[See Note 6]
Windows Server 2008
[See Note 6]

[See Note 6]
Windows Server 2008 SP 2 with windows update installed
Windows Server 2008 R2
Windows Server 2012 Partial
[See Note 7]
Partial
[See Note 7]
Windows Server 2012 R2
Windows Server 2016


 

Libraries

 
TLS 1.0
TLS 1.1 TLS 1.2 TLS 1.3
.NET 4.6 and higher
.NET 4.5 to 4.5.2 Partial
[See Note 8]
Partial
[See Note 8]
.NET 4.0 Partial
[See Note 9]
.NET 3.5 and below
OpenSSL versions: 1.0.0 and below
OpenSSL versions: 1.0.1 and higher
Mozilla - NSS versions: 3.13.6 and below
Mozilla - NSS versions: 3.14 to 3.15
Mozilla - NSS versions: 3.15.1 and higher

 Note 6: A Server that does not support TLS 1.1 and TLS 1.2 that connects to another site as a Client can support TLS 1.1 and TLS 1.2 by enabling it through the Internet Options in IE. Browse to Tools > Internet Options > Advanced. Under the Security section, you would see the list of SSL Protocols supported by IE. Tick the necessary boxes. You can check the guidelines found here for more information. 

Note 7: For Windows Server 2012: TLS 1.1 and TLS 1.2 can be enabled by following the guidelines found here for more information.
 

Note 8: For .NET 4.5 to 4.5.2: TLS 1.1 and TLS 1.2 can be enabled by following either one of the two options indicated below: Option 1:.NET applications may directly enable TLS 1.1 and TLS 1.2 in their software code by setting System.Net.ServicePointManager.SecurityProtocol to enable SecurityProtocolType.Tls12 and SecurityProtocolType.Tls11. The following C# code is an example:

System.Net.ServicePointManager.SecurityProtocol = SecurityProtocolType.Tls12 | SecurityProtocolType.Tls11 | SecurityProtocolType.Tls;

Option 2:
To enable TLS 1.2 by default without modifying the source code by setting the SchUseStrongCrypto DWORD value in the following two registry keys to 1, creating them if they don't exist: "HKEY_LOCAL_MACHINE\SOFTWARE\Microsoft\.NETFramework\v4.0.30319" and "HKEY_LOCAL_MACHINE\SOFTWARE\Wow6432Node\Microsoft\.NETFramework\v4.0.30319". Although the version number in those registry keys is 4.0.30319, the .NET 4.5, 4.5.1, and 4.5.2 frameworks also use these values. Those registry keys, however, will enable TLS 1.2 by default in all installed .NET 4.0, 4.5, 4.5.1, and 4.5.2 applications on that system. It is thus advisable to test this change before deploying it to your production servers.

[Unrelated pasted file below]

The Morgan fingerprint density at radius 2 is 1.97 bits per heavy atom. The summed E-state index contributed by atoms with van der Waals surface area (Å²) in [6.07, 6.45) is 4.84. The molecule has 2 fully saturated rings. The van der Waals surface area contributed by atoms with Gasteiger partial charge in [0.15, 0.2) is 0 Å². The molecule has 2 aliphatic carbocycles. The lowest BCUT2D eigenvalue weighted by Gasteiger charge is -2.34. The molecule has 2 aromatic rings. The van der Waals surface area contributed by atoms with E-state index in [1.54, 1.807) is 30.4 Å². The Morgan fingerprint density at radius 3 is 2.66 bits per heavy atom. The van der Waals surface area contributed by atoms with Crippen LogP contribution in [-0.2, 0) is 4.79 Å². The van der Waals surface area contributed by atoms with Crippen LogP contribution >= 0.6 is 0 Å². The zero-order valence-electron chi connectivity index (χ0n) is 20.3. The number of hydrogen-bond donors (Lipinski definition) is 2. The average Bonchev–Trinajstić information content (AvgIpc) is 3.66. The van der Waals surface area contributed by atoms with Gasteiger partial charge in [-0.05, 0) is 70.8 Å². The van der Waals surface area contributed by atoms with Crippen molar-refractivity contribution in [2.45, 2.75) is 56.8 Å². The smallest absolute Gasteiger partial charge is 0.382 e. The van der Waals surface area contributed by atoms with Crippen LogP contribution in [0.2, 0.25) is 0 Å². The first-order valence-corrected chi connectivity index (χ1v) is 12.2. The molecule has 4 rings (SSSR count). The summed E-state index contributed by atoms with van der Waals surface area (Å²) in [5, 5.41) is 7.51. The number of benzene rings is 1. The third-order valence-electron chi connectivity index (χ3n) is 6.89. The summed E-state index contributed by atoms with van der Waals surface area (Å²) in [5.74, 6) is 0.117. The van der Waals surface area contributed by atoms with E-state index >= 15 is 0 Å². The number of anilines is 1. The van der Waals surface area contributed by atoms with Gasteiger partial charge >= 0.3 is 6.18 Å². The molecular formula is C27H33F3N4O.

Note 9: To enable TLS 1.2 by default, it is possible to install .NET Framework 4.5, or a newer version, and set the SchUseStrongCrypto DWORD value in the following two registry keys to 1, creating them if they don't exist: "HKEY_LOCAL_MACHINE\SOFTWARE\Microsoft\.NETFramework\v4.0.30319" and "HKEY_LOCAL_MACHINE\SOFTWARE\Wow6432Node\Microsoft\.NETFramework\v4.0.30319". Those registry keys, however, may enable TLS 1.2 by default in all installed .NET 4.0, 4.5, 4.5.1, and 4.5.2 applications on that system. We recommend testing this change before deploying it to your production servers. 

Note 10: The update needed to enable TLS 1.1 and TLS 1.2 as a default secure protocols in WinHTTP in Windows is indicated in the guidelines found here

We hope you found the information in this article useful, if you are unsure what protocols your server currently supports, you can use our free configuration checker here https://globalsign.ssllabs.com/ to quickly test your server and see which protocols are enabled. 

References

1. PCI Data Security Standard
2. PCI Security Standards Council Revises Date For Migrating Off Vulnerable SSL and Early TLS Encryption
3. Are You Ready for 30 June 2018? Saying Goodbye to SSL/early TLS
4. Migrating from SSL and Early TLS